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# Appendix Q Derived Statistics

Modified on May 1, 2008

There are three statistics not resident on the database that can readily be computed on income variables: (1) average, (2) median, and (3) standard error.

These statistics can be derived for total income, after-tax income, earnings, wages and salaries, or any other particular source of income on a variety of universes. The statistic calculation is explained for two groups of universes: individuals and all other universes which include families, persons not in families and households.

## A. Income of individuals

Average and median incomes and standard errors for average income of individuals will be calculated for those individuals who are at least 15 years of age and who have an income or after-tax income (positive or negative). For all other universes (for example, census families or private households), these statistics will be calculated over all units, whether or not they reported any income.

### 1. Average income of individuals

Average income of individuals refers to the dollar amount obtained by adding up the total income of all individuals 15 years of age and over who reported income for 2005 and dividing this sum by the number of individuals with income.

Average income is calculated from unrounded data by dividing the weighted aggregate income of a specified group of individuals (for example, males 45 to 54 years of age) by the number of individuals with income in that group.

Average income is calculated for any group as follows:

=    , where
=   Average income of the individuals 15 years of age and over with income in the group
=   Actual income of each individual 15 years of age and over with income in the group
=   Weight of each individual 15 years of age and over with income in the group

### 2. Median income of individuals

The median income of a specified group of income recipients is that dollar amount which divides their income size distribution ranked by size of income, into two halves, i.e., the incomes of the first half of individuals are below the median, while those of the second half are above the median. Median income is calculated from the unrounded number of individuals (for example, males 45 to 54 years of age) with income in that group.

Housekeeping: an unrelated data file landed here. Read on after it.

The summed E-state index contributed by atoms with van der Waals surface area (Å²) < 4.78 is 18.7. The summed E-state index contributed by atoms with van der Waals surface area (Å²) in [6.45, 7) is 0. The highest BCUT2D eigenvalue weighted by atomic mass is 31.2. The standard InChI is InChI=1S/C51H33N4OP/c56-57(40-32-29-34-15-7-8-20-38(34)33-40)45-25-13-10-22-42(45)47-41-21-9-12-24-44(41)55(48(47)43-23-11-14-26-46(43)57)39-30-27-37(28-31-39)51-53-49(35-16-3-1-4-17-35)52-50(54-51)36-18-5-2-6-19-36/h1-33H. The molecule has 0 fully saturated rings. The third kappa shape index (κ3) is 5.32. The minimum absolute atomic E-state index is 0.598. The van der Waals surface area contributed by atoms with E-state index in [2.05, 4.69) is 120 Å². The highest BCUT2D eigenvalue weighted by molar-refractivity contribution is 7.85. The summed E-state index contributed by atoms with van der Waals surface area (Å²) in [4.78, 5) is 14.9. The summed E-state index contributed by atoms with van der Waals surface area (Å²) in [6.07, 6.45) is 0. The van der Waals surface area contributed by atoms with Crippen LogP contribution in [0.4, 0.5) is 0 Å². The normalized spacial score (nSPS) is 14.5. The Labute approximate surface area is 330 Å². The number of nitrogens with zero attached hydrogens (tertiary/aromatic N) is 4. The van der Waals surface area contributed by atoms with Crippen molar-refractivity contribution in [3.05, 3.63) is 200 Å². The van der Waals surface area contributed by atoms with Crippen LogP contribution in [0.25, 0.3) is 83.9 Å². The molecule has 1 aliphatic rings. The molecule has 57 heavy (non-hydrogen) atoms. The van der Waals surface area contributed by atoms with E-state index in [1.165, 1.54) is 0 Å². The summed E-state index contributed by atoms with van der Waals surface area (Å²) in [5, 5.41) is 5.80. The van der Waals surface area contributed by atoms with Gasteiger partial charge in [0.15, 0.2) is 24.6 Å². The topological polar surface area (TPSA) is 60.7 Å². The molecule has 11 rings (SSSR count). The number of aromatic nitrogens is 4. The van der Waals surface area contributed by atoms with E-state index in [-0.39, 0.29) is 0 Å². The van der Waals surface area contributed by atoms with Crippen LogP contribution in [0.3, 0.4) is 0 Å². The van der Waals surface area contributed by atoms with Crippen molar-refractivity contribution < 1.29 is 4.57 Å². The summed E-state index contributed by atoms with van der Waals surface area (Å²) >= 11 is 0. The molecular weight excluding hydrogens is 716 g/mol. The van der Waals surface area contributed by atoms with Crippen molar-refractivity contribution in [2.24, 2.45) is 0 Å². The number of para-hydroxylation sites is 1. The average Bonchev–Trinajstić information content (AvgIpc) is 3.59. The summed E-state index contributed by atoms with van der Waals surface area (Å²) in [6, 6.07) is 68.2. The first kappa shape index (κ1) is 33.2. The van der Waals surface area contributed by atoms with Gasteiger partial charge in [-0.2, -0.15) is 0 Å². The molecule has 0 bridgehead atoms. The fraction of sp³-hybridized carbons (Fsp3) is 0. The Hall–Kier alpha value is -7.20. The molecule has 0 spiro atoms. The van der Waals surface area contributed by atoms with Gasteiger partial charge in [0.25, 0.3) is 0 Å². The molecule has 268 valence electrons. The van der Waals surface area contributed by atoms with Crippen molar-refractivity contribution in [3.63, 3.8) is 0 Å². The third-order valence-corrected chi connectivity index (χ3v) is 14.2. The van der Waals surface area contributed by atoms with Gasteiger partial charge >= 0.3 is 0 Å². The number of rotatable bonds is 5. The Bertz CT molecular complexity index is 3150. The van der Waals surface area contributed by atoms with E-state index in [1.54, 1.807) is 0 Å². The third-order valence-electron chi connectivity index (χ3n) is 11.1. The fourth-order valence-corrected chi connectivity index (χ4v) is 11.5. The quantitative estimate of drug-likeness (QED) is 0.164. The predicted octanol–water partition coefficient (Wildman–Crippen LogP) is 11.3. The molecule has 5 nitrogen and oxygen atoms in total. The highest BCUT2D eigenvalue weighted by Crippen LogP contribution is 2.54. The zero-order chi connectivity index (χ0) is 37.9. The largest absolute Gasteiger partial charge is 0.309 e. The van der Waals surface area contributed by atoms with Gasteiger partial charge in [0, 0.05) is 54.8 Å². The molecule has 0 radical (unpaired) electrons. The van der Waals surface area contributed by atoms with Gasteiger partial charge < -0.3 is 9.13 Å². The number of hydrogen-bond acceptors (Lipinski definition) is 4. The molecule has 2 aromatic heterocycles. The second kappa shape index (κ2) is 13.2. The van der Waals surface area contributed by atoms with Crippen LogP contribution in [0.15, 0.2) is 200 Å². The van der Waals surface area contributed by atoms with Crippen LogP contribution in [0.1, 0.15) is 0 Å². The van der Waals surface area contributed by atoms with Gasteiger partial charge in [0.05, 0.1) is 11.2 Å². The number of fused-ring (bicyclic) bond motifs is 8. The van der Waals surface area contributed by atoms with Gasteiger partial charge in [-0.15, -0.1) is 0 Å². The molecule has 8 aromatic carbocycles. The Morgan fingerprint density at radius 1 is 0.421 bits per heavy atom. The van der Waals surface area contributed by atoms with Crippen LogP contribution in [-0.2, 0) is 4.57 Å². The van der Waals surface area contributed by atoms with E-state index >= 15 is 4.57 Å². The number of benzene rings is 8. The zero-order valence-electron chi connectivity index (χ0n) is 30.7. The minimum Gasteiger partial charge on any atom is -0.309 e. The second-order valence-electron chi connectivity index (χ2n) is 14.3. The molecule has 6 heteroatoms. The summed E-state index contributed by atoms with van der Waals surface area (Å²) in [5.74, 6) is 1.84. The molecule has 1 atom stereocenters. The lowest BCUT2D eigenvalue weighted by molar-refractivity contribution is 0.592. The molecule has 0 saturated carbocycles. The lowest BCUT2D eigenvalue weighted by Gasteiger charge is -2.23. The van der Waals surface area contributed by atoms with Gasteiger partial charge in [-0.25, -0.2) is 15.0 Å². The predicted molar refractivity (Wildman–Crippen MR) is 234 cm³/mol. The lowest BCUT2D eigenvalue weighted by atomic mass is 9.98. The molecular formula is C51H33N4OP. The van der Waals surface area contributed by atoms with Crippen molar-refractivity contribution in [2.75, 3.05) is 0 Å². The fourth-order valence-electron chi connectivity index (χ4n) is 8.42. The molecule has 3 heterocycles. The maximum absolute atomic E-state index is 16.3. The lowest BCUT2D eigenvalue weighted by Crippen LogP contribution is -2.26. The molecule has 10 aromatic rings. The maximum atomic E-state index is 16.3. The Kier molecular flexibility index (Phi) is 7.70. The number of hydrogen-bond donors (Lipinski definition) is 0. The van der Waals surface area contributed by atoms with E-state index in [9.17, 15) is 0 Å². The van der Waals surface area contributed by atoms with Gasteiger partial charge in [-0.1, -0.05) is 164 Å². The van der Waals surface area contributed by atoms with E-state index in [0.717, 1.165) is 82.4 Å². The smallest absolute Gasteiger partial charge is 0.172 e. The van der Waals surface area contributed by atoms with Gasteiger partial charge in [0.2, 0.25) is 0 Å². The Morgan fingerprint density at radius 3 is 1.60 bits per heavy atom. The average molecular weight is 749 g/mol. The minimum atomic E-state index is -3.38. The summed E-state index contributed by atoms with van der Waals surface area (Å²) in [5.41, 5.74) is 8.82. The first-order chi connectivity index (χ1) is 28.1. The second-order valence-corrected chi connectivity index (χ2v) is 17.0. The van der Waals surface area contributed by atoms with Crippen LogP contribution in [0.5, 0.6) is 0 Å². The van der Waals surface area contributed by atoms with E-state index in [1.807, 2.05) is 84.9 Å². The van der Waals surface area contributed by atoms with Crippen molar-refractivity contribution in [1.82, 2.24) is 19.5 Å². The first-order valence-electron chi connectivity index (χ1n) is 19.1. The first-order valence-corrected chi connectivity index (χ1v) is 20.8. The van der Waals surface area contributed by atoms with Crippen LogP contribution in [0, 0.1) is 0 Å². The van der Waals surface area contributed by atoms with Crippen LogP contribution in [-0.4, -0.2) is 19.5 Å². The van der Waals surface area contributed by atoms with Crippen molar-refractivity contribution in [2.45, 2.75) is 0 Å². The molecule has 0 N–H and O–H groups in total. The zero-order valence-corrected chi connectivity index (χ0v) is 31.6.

For an income size distribution, the median is usually estimated as follows:

=    + , Where

=    Median value

=   Lower boundary of the income group in which
=    falls, where

=
Number of (weighted) individuals 15 years of age and over with income in the category for which the distribution is being shown

=
Weight of each individual 15 years of age and over with income in the category

=   Size (range) of the median income group

=
Number of individuals 15 years of age and over necessary from the median income group to reach the middle
i.e.,

=
Frequency or total (weighted) of individuals 15 years of age and over in the median income group

In a similar fashion, decile income values (nine dollar amounts which divide the income recipients in 10 equal groups), quintiles (five equal groups) and quartiles (four equal groups) can also be derived for the population with income.

### 3. Standard error of average income

The standard error of average income refers to a dollar value which indicates the precision of the estimate of average income.

If interpreted as shown below, it serves as a rough indicator of the precision of the corresponding estimate of average income. For about 68% of the samples which could be selected from the sample frame, the difference between the sample estimate of average income and the corresponding figure based on complete enumeration would be less than one standard error. For about 95% of the possible samples, the difference would be less than two standard errors and, in about 99% of the samples, the difference would be less than approximately two and one half standard errors.

This statistic only attempts to measure for average income the imprecision due to sampling error.

## B. Income of families, persons not in families, and households

Average and median income of families (both census and economic families), persons 15 years of age and over not in families, households and the standard error for average income are normally calculated for all units in the specified group, whether or not they reported income.